Keys Homes
Sunday, October 13, 2013
Winters on Water

By BARBARA BOWERS Special to the Citizen

In Paradise, sometimes ocean views aren't enough; living right on top of the water is the preferred lifestyle.

"There's really no comparison between the cost of buying a house and the cost of buying a boat," said Kurt Winters, a native Floridian. "Boats in the 45 to 60 foot range are at an all-time low."

And big preowned boats, with the kind of character, mystery and elegance that big used houses in Old Town boast, are real steals: Winters says he recently found a 48-foot Viking built in 1988 on sale for $99,000.

"Where in Key West can you own a place to live for that price?" he wondered out loud.

Kurt and his wife Mary Ann own a couple of houses on the mainland and they own a few boats, too, of which their 42-foot Viking named "Therapy" is docked at Galleon Marina. They lived on it from the time they purchased it in 2010 until February of this year, when the Winters expanded their living space on water to include an apartment on William Street.

Why get land legs, when both Winters love boats and fishing?

"The problem was living on the boat and fishing on the boat," explained Mary Ann. "The two didn't always mix."

Initially, the Winters addressed the problem of gearing up for fishing and taking their home out into the choppy brine by "bolting down, gluing down or Velcro-ing" most everything in sight. For instance, TVs are attached to walls; all lamps are bolted in place, keeping everything upright.

Because Velcro is to houseboats what duck tape is to home-owning landlubbers, Mary Ann applies sticking power wherever unlikely sounds develop. Consider Therapy's vertical accordion-cloth shades in the cabin's big picture windows.Although they are lightweight, they have metal bases, which while underway, clang metal on metal.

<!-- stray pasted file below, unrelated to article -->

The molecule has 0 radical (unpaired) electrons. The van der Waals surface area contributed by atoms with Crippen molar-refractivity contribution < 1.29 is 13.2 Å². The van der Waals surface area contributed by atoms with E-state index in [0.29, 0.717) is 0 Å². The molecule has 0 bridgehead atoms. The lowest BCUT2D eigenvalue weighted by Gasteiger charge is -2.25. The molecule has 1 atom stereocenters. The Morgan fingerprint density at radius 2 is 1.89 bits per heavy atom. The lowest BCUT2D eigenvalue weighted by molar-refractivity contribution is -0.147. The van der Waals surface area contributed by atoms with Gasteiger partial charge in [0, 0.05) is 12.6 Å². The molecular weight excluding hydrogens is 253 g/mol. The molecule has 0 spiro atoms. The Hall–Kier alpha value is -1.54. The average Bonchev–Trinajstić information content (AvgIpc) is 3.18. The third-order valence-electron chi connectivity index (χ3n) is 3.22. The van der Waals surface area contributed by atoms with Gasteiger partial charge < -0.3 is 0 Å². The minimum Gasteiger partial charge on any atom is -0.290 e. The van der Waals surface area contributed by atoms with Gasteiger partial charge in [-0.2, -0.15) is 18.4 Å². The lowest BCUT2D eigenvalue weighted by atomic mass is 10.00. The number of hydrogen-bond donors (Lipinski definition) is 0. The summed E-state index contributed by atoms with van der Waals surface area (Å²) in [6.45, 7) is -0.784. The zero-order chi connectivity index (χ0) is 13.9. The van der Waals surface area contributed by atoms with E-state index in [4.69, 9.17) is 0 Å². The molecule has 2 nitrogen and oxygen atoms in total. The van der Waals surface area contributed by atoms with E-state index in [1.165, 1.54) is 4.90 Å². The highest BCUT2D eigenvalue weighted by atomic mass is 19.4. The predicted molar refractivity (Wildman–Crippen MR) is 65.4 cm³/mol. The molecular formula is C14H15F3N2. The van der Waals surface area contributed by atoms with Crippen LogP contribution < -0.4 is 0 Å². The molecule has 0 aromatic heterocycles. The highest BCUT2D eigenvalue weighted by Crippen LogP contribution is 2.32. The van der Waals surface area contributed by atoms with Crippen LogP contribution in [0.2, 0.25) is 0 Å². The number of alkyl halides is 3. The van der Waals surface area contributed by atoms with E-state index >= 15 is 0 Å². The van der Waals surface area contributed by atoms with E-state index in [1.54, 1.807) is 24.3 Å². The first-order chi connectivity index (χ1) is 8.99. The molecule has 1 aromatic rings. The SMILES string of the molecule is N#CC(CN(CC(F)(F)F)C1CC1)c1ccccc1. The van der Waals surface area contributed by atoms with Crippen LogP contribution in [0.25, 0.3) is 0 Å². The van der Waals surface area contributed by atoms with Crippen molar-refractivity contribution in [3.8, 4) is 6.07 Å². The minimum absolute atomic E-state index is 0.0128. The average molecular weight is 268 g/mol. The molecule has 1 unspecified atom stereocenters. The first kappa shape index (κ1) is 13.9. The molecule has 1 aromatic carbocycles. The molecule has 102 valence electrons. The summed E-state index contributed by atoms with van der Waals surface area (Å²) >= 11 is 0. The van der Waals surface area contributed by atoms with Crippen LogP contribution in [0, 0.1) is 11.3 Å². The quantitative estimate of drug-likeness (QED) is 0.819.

When Mary Ann attached Velcro to shade bases and to window sills, ocean-motion problem solved.

No issue with fishing rods, either. In home mode, they double as cabin-ceiling sculptures and when fishing, they're easily accessed from the fighting chair in the cockpit. In fact, all fishing gear and tackle claim cubby holes as specialized as the galley's storage spaces.

Bait and fish odors? No problema -- plenty of coolers on board.

So the real clash of living on board and fishing on board really ties into the international business the Winters own -- Hydraulic Power Systems: Seems that many of its clients are watermen, and the mix of business and fishing in Key West is as powerful as business and golfing in Phoenix.

The couple enjoys entertaining, of course, and son Dan, especially granddaughter Lily, retains berth space in the master stateroom anytime they visit. What's more, the Galleon's suites directly behind the boat are most convenient for housing guests, but "somehow fishermen just have to fill a cup to the brim of Captain Morgan and Coke," said Kurt. "The trail from the bar across the white rug is pretty well defined."

The boat bar is located in the cabin at the entrance from the cockpit. As convenient as it is charming, the bar and ice maker tuck seamlessly into teak and mahogany panels that line the interior bow to stern. The cabin's big picture windows with white shades, white leather furniture and, yes, that white carpet brighten things up and contrast beautifully with dark wood the way Dade County pine accents décor on shore.

The step down from living room to galley creates a generous open-floor plan, where a dining table seats eight comfortably, or lowers to become a queen-size bed, if needed.

Most often, though, the table is Kurt's desk: "It's a laptop office, linked to my offices in Palm Beach and Kansas City," he said. "My IT guy set it all up."

Like most luxury boats, this one comes with highly technical equipment for navigation. But because the Winters frequently live on water in the Bahamas, where facilities are limited, their boat features satellite phones, satellite Internet and every gadget essential for safety, comfort and convenience.

Everything that is, except a washer/dryer: "I needed the closet space more," said Mary Ann, who opens the full-length shutter door next to a most uncommon boat feature -- a full-length refrigerator/freezer: This galley is designed to serve well, and serve many.

Then Mary Ann relates exactly how many: She says one weekend this year started with two days of fishing followed by an on board dinner party, wherein son Dan cheffed and served pasta osso buco for 12 Super Bowl guests.

"I opted out of that weekend's festivities," Mary Ann said.

It goes without saying, though; that's she when she started hunting for an apartment in Key West.

Barbara Bowers is a Key West writer and host of a radio talk show about owning and maintaining property in the Florida Keys. To suggest a home to be featured in the Keys Homes section, send an email to Homes listed for sale may not be considered.

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